Question about family = cumulative in brms

Dear all,

I am trying to understand what priors to build into a model that looks like this: model ← brm(Response ∼ Group * Condition + (1+Condition|Participant) + (1|Item), data = data, family = cumulative(link=“probit”, threshold=“flexible”))

The response is unordered ordinal, namely likert-scale, while the factors are a 2 x 2 matrix where condition is a within-participants factor.

The model should follow cumulative threshold regression (see attached paper with data) where a similar model but with just one factor and no random slopes is used (p.847). In the article it is also maintained that the estimates yielded (see table below), are SD units that can be interpreted as a standardized effect size, similar to Cohen’s d. What unit are these estimates expressed in? Are they probits in brm?

My real question to you which is mainly due to my lack of knowledge with ordinal regression and Bayesian is then how would you recommend setting the mean and SD for the various coefficients of the priors for my model. Shall I transform probits backwards and select a gaussian distribution?

I don’t quite know what the equation would look like either but I am assuming no residual error, just coefficients for the intercept, the two factors, the interaction, and the two random effects.

Thank you ever so much in advance if you have time to respond. Any help is greatly appreciated.

acceptability-ratings.csv (108.3 KB)
analysis-of-rating-scales-a-pervasive-problem-in-bilingualism-research-and-a-solution-with-bayesian-ordinal-models.pdf (477.5 KB)


I’m no expert at brms and stan but i’ve been using the ordinal models for a couple of months for a project. I’ve just been using normal priors N(0,1) for class b and intercept, and it’s been working fine for me. I also added in a group level effect for my random effect but it’s very strong I think (Possible values are 0-2), so you might want to ignore that one.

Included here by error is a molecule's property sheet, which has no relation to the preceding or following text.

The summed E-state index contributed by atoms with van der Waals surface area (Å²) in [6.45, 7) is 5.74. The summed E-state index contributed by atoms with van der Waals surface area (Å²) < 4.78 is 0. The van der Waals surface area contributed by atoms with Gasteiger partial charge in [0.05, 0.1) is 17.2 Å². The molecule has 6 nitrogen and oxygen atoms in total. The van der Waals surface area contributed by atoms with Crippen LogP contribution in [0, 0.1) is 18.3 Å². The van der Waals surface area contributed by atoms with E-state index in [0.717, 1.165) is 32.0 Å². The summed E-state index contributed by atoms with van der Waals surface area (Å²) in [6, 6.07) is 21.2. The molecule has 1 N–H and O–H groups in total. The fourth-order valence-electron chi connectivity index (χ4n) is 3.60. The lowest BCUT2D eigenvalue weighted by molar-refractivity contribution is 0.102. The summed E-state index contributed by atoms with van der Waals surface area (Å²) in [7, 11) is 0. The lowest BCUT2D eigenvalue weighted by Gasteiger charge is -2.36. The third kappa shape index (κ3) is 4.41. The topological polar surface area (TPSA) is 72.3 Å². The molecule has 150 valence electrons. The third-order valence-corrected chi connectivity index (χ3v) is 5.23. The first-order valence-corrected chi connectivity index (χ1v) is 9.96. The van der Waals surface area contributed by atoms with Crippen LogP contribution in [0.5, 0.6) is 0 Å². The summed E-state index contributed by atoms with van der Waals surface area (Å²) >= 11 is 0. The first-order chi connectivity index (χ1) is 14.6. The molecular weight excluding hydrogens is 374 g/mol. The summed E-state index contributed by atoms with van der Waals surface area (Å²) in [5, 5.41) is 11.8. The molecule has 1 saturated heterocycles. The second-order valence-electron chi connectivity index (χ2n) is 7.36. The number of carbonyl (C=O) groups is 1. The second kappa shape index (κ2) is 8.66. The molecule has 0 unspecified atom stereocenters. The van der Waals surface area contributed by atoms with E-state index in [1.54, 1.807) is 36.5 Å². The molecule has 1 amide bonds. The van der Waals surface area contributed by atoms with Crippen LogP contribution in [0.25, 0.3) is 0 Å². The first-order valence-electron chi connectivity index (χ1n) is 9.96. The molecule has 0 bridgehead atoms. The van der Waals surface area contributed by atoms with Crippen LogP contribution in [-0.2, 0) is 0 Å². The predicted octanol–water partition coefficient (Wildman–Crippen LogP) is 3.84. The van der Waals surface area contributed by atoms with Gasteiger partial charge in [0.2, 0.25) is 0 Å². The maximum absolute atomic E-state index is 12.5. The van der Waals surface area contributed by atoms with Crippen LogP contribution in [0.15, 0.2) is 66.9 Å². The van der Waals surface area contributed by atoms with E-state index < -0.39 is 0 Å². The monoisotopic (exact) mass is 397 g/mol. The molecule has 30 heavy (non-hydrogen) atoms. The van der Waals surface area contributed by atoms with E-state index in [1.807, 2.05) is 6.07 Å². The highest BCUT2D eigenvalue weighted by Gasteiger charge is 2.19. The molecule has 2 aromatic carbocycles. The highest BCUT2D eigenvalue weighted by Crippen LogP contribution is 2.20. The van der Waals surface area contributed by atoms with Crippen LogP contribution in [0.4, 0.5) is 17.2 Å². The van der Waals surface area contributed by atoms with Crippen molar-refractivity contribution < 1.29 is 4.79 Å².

And yeah I treat estimates and standard error as standardised effect size.

# Weakly informative priors with group level random effect.
normal_priors <- c(prior(normal(0,1), class="Intercept"),
                   prior(normal(0,1), class="b"),
                   prior(gamma(2,1), "sd")) 

Thanks Syrph.

Could you type your brm call out and maybe describe your data a bit more please? I need to understand your data structure a bit better. If I don’t know what unit the estimates are on, I can’t set priors unless they’re non-informative.


You might find Solomon Kurz’s detailed blog post on the cumulative probit model helpful (and it’s all done with brms). He starts with a thresholds-only model and works up to various multilevel models. He includes discussion of how to set priors for the intercept thresholds and the various other parameters. Every example includes code to fit and evaluate the model.

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Dear Joel,

This was very helpful indeed. I now realise the coefficients are expressed as probabilities. My understanding of the priors is much better and I should be able to adapt my 7-level scale to the 6-level scale discussed by Kurz. My only reservation now is that although his bmr calls include family = cumulative and probit which is consistent with the approach in Verissimo, he doesn’t specify thresholds = flexible which ensures that the latent variables are not assumed to be equidistant, in contrast to thresholds “equidistant” which restricts the distance between consecutive thresholds to the same value.


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Glad that was helpful. thresholds="flexible" is the default for the cumulative family, so Kurz’s models are using flexible thresholds. You can see each family’s defaults by running ?brmsfamily in the console.